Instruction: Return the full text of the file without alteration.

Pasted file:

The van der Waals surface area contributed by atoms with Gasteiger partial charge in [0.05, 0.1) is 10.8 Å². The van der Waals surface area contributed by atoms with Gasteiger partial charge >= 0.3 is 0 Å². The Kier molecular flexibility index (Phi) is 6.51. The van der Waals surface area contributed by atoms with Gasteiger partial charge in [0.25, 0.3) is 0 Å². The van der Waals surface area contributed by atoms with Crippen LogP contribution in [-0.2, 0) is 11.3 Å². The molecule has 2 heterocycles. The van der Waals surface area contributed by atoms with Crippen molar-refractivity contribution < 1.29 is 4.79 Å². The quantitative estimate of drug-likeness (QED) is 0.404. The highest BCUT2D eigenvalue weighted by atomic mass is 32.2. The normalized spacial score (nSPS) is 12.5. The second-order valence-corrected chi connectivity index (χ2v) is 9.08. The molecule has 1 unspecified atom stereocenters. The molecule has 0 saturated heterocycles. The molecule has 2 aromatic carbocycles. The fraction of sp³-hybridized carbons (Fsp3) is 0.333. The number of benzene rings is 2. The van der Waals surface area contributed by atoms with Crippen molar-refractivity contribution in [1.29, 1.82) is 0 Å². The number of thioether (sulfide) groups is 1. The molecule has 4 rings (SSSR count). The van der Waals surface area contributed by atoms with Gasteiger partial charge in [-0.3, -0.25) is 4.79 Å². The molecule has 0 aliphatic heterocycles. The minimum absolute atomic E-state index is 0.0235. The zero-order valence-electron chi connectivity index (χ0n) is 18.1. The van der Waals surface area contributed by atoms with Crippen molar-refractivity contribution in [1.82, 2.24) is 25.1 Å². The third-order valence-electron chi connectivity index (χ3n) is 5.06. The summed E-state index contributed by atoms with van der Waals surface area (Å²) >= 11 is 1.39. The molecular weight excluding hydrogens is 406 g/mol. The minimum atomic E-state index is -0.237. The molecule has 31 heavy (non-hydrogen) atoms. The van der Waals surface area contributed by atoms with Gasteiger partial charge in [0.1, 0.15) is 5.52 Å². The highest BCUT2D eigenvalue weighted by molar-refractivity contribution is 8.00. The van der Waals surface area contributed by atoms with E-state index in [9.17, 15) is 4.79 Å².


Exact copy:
The van der Waals surface area contributed by atoms with Gasteiger partial charge in [0.05, 0.1) is 10.8 Å². The van der Waals surface area contributed by atoms with Gasteiger partial charge >= 0.3 is 0 Å². The Kier molecular flexibility index (Phi) is 6.51. The van der Waals surface area contributed by atoms with Gasteiger partial charge in [0.25, 0.3) is 0 Å². The van der Waals surface area contributed by atoms with Crippen LogP contribution in [-0.2, 0) is 11.3 Å². The molecule has 2 heterocycles. The van der Waals surface area contributed by atoms with Crippen molar-refractivity contribution < 1.29 is 4.79 Å². The quantitative estimate of drug-likeness (QED) is 0.404. The highest BCUT2D eigenvalue weighted by atomic mass is 32.2. The normalized spacial score (nSPS) is 12.5. The second-order valence-corrected chi connectivity index (χ2v) is 9.08. The molecule has 1 unspecified atom stereocenters. The molecule has 0 saturated heterocycles. The molecule has 2 aromatic carbocycles. The fraction of sp³-hybridized carbons (Fsp3) is 0.333. The number of benzene rings is 2. The van der Waals surface area contributed by atoms with Crippen molar-refractivity contribution in [1.29, 1.82) is 0 Å². The number of thioether (sulfide) groups is 1. The molecule has 4 rings (SSSR count). The van der Waals surface area contributed by atoms with Gasteiger partial charge in [-0.3, -0.25) is 4.79 Å². The molecule has 0 aliphatic heterocycles. The minimum absolute atomic E-state index is 0.0235. The zero-order valence-electron chi connectivity index (χ0n) is 18.1. The van der Waals surface area contributed by atoms with Crippen molar-refractivity contribution in [1.82, 2.24) is 25.1 Å². The third-order valence-electron chi connectivity index (χ3n) is 5.06. The summed E-state index contributed by atoms with van der Waals surface area (Å²) >= 11 is 1.39. The molecular weight excluding hydrogens is 406 g/mol. The minimum atomic E-state index is -0.237. The molecule has 31 heavy (non-hydrogen) atoms. The van der Waals surface area contributed by atoms with Gasteiger partial charge in [0.1, 0.15) is 5.52 Å². The highest BCUT2D eigenvalue weighted by molar-refractivity contribution is 8.00. The van der Waals surface area contributed by atoms with E-state index in [9.17, 15) is 4.79 Å².